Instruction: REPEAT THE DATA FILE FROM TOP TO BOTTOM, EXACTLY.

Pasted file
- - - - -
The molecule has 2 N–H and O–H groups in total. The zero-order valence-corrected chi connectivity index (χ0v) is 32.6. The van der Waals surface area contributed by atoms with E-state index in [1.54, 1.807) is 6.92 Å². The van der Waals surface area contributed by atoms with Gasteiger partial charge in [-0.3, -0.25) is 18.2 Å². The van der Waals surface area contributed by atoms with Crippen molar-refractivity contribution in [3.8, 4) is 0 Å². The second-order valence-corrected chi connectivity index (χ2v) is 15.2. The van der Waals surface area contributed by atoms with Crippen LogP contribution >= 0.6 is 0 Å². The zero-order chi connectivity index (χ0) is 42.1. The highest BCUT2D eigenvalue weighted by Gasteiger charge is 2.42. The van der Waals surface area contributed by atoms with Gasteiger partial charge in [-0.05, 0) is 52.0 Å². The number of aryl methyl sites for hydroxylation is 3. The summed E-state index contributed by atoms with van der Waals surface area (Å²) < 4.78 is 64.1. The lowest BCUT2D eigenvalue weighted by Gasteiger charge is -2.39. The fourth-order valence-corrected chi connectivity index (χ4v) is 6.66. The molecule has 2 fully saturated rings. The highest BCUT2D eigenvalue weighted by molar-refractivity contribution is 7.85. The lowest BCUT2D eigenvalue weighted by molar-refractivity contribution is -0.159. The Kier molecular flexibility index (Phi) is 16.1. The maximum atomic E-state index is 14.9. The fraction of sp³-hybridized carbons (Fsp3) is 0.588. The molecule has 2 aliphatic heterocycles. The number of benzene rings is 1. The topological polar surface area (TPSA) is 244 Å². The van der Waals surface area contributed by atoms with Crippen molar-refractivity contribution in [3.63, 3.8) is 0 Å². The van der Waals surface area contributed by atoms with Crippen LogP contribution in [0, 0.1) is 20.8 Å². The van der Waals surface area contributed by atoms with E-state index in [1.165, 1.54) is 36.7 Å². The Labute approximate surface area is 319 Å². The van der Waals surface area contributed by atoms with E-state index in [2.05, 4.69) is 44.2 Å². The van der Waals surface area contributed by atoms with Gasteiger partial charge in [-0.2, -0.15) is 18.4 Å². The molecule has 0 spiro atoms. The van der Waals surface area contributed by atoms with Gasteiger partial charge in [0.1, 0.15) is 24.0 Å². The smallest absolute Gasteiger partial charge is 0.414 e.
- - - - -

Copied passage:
The molecule has 2 N–H and O–H groups in total. The zero-order valence-corrected chi connectivity index (χ0v) is 32.6. The van der Waals surface area contributed by atoms with E-state index in [1.54, 1.807) is 6.92 Å². The van der Waals surface area contributed by atoms with Gasteiger partial charge in [-0.3, -0.25) is 18.2 Å². The van der Waals surface area contributed by atoms with Crippen molar-refractivity contribution in [3.8, 4) is 0 Å². The second-order valence-corrected chi connectivity index (χ2v) is 15.2. The van der Waals surface area contributed by atoms with Crippen LogP contribution >= 0.6 is 0 Å². The zero-order chi connectivity index (χ0) is 42.1. The highest BCUT2D eigenvalue weighted by Gasteiger charge is 2.42. The van der Waals surface area contributed by atoms with Gasteiger partial charge in [-0.05, 0) is 52.0 Å². The number of aryl methyl sites for hydroxylation is 3. The summed E-state index contributed by atoms with van der Waals surface area (Å²) < 4.78 is 64.1. The lowest BCUT2D eigenvalue weighted by Gasteiger charge is -2.39. The fourth-order valence-corrected chi connectivity index (χ4v) is 6.66. The molecule has 2 fully saturated rings. The highest BCUT2D eigenvalue weighted by molar-refractivity contribution is 7.85. The lowest BCUT2D eigenvalue weighted by molar-refractivity contribution is -0.159. The Kier molecular flexibility index (Phi) is 16.1. The maximum atomic E-state index is 14.9. The fraction of sp³-hybridized carbons (Fsp3) is 0.588. The molecule has 2 aliphatic heterocycles. The number of benzene rings is 1. The topological polar surface area (TPSA) is 244 Å². The van der Waals surface area contributed by atoms with Crippen molar-refractivity contribution in [3.63, 3.8) is 0 Å². The van der Waals surface area contributed by atoms with Crippen LogP contribution in [0, 0.1) is 20.8 Å². The van der Waals surface area contributed by atoms with E-state index in [1.165, 1.54) is 36.7 Å². The Labute approximate surface area is 319 Å². The van der Waals surface area contributed by atoms with E-state index in [2.05, 4.69) is 44.2 Å². The van der Waals surface area contributed by atoms with Gasteiger partial charge in [-0.2, -0.15) is 18.4 Å². The molecule has 0 spiro atoms. The van der Waals surface area contributed by atoms with Gasteiger partial charge in [0.1, 0.15) is 24.0 Å². The smallest absolute Gasteiger partial charge is 0.414 e.